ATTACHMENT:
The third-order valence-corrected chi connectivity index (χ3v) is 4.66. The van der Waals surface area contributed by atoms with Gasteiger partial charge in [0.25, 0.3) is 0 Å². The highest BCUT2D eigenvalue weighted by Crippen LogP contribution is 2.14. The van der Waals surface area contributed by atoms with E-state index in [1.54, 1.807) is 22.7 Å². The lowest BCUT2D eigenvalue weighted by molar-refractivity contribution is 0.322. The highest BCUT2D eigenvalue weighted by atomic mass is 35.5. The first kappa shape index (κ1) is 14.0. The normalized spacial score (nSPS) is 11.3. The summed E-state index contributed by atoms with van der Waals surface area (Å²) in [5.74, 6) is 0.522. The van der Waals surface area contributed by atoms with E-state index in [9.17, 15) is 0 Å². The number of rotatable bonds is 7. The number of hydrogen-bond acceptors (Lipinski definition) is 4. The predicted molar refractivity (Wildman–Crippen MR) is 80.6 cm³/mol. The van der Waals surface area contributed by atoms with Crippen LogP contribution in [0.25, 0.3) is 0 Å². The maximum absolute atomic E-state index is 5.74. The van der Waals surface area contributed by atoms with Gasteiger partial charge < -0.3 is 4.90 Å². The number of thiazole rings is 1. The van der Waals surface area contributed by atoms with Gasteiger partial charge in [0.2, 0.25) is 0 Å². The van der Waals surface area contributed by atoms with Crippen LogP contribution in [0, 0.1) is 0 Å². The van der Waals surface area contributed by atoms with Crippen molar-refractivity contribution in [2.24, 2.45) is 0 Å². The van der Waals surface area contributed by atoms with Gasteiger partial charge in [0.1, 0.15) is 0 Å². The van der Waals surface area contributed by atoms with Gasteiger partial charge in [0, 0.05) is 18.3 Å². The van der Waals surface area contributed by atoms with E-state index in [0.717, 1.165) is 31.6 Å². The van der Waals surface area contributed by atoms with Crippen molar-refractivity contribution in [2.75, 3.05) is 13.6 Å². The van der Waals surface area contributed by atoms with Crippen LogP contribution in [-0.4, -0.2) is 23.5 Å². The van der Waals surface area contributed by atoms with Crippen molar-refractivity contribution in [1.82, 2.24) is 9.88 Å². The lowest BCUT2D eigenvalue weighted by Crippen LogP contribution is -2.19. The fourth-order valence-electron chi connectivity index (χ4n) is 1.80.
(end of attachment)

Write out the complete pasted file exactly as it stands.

The third-order valence-corrected chi connectivity index (χ3v) is 4.66. The van der Waals surface area contributed by atoms with Gasteiger partial charge in [0.25, 0.3) is 0 Å². The highest BCUT2D eigenvalue weighted by Crippen LogP contribution is 2.14. The van der Waals surface area contributed by atoms with E-state index in [1.54, 1.807) is 22.7 Å². The lowest BCUT2D eigenvalue weighted by molar-refractivity contribution is 0.322. The highest BCUT2D eigenvalue weighted by atomic mass is 35.5. The first kappa shape index (κ1) is 14.0. The normalized spacial score (nSPS) is 11.3. The summed E-state index contributed by atoms with van der Waals surface area (Å²) in [5.74, 6) is 0.522. The van der Waals surface area contributed by atoms with E-state index in [9.17, 15) is 0 Å². The number of rotatable bonds is 7. The number of hydrogen-bond acceptors (Lipinski definition) is 4. The predicted molar refractivity (Wildman–Crippen MR) is 80.6 cm³/mol. The van der Waals surface area contributed by atoms with Crippen LogP contribution in [0.25, 0.3) is 0 Å². The maximum absolute atomic E-state index is 5.74. The van der Waals surface area contributed by atoms with Gasteiger partial charge < -0.3 is 4.90 Å². The number of thiazole rings is 1. The van der Waals surface area contributed by atoms with Gasteiger partial charge in [0.2, 0.25) is 0 Å². The van der Waals surface area contributed by atoms with Crippen LogP contribution in [0, 0.1) is 0 Å². The van der Waals surface area contributed by atoms with Crippen molar-refractivity contribution in [2.24, 2.45) is 0 Å². The van der Waals surface area contributed by atoms with Gasteiger partial charge in [0.1, 0.15) is 0 Å². The van der Waals surface area contributed by atoms with Gasteiger partial charge in [0, 0.05) is 18.3 Å². The van der Waals surface area contributed by atoms with E-state index in [0.717, 1.165) is 31.6 Å². The van der Waals surface area contributed by atoms with Crippen molar-refractivity contribution in [2.75, 3.05) is 13.6 Å². The van der Waals surface area contributed by atoms with Crippen LogP contribution in [-0.4, -0.2) is 23.5 Å². The van der Waals surface area contributed by atoms with Crippen molar-refractivity contribution in [1.82, 2.24) is 9.88 Å². The lowest BCUT2D eigenvalue weighted by Crippen LogP contribution is -2.19. The fourth-order valence-electron chi connectivity index (χ4n) is 1.80.